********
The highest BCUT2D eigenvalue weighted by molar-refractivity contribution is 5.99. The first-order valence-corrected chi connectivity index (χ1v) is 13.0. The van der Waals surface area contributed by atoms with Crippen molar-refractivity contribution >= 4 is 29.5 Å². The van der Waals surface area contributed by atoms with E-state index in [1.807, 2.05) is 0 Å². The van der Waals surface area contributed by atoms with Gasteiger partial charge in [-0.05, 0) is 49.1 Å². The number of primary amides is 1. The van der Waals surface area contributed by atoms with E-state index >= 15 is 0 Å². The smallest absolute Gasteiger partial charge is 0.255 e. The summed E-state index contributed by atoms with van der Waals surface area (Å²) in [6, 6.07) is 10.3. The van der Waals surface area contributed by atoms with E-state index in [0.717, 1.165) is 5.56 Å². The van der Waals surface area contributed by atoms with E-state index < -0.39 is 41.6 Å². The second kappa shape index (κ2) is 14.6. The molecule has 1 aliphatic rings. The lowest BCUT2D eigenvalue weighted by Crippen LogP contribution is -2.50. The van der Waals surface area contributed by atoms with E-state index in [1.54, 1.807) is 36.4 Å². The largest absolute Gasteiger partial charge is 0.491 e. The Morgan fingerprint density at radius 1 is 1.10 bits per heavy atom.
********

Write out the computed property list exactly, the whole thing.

The highest BCUT2D eigenvalue weighted by molar-refractivity contribution is 5.99. The first-order valence-corrected chi connectivity index (χ1v) is 13.0. The van der Waals surface area contributed by atoms with Crippen molar-refractivity contribution >= 4 is 29.5 Å². The van der Waals surface area contributed by atoms with E-state index in [1.807, 2.05) is 0 Å². The van der Waals surface area contributed by atoms with Gasteiger partial charge in [-0.05, 0) is 49.1 Å². The number of primary amides is 1. The van der Waals surface area contributed by atoms with E-state index >= 15 is 0 Å². The smallest absolute Gasteiger partial charge is 0.255 e. The summed E-state index contributed by atoms with van der Waals surface area (Å²) in [6, 6.07) is 10.3. The van der Waals surface area contributed by atoms with E-state index in [0.717, 1.165) is 5.56 Å². The van der Waals surface area contributed by atoms with E-state index < -0.39 is 41.6 Å². The second kappa shape index (κ2) is 14.6. The molecule has 1 aliphatic rings. The lowest BCUT2D eigenvalue weighted by Crippen LogP contribution is -2.50. The van der Waals surface area contributed by atoms with E-state index in [1.54, 1.807) is 36.4 Å². The largest absolute Gasteiger partial charge is 0.491 e. The Morgan fingerprint density at radius 1 is 1.10 bits per heavy atom.